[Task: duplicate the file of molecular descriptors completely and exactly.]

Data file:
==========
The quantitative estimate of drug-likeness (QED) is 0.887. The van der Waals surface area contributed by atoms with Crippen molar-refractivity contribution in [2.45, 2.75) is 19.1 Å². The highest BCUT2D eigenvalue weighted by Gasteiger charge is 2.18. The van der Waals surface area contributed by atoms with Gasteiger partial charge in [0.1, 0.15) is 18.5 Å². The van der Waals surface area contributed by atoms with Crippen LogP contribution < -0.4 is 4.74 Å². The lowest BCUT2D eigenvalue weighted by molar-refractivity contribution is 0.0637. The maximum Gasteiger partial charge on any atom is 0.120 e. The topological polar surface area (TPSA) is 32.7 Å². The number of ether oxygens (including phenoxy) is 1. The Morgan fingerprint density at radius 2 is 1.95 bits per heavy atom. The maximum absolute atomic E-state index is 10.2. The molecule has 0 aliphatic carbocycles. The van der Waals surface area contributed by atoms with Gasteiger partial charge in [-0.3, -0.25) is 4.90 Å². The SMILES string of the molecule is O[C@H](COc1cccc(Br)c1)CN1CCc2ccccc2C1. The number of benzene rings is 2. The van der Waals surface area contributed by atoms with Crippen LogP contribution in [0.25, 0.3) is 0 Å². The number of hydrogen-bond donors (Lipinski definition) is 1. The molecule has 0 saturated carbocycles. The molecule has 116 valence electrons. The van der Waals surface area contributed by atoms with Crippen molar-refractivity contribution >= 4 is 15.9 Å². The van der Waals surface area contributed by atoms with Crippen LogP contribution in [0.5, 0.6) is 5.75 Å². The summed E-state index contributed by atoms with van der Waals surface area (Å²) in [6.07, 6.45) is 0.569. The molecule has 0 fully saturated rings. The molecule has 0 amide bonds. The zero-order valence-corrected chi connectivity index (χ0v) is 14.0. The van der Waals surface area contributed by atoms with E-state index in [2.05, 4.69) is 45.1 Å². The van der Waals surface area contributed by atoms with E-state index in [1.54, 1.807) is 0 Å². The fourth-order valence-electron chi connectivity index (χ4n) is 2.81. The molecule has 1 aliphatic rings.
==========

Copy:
The quantitative estimate of drug-likeness (QED) is 0.887. The van der Waals surface area contributed by atoms with Crippen molar-refractivity contribution in [2.45, 2.75) is 19.1 Å². The highest BCUT2D eigenvalue weighted by Gasteiger charge is 2.18. The van der Waals surface area contributed by atoms with Gasteiger partial charge in [0.1, 0.15) is 18.5 Å². The van der Waals surface area contributed by atoms with Crippen LogP contribution < -0.4 is 4.74 Å². The lowest BCUT2D eigenvalue weighted by molar-refractivity contribution is 0.0637. The maximum Gasteiger partial charge on any atom is 0.120 e. The topological polar surface area (TPSA) is 32.7 Å². The number of ether oxygens (including phenoxy) is 1. The Morgan fingerprint density at radius 2 is 1.95 bits per heavy atom. The maximum absolute atomic E-state index is 10.2. The molecule has 0 aliphatic carbocycles. The van der Waals surface area contributed by atoms with Gasteiger partial charge in [-0.3, -0.25) is 4.90 Å². The SMILES string of the molecule is O[C@H](COc1cccc(Br)c1)CN1CCc2ccccc2C1. The number of benzene rings is 2. The van der Waals surface area contributed by atoms with Crippen LogP contribution in [0.25, 0.3) is 0 Å². The number of hydrogen-bond donors (Lipinski definition) is 1. The molecule has 0 saturated carbocycles. The molecule has 116 valence electrons. The van der Waals surface area contributed by atoms with Crippen molar-refractivity contribution >= 4 is 15.9 Å². The van der Waals surface area contributed by atoms with Crippen LogP contribution in [0.5, 0.6) is 5.75 Å². The summed E-state index contributed by atoms with van der Waals surface area (Å²) in [6.07, 6.45) is 0.569. The molecule has 0 fully saturated rings. The molecule has 0 amide bonds. The zero-order valence-corrected chi connectivity index (χ0v) is 14.0. The van der Waals surface area contributed by atoms with E-state index in [2.05, 4.69) is 45.1 Å². The van der Waals surface area contributed by atoms with E-state index in [1.54, 1.807) is 0 Å². The fourth-order valence-electron chi connectivity index (χ4n) is 2.81. The molecule has 1 aliphatic rings.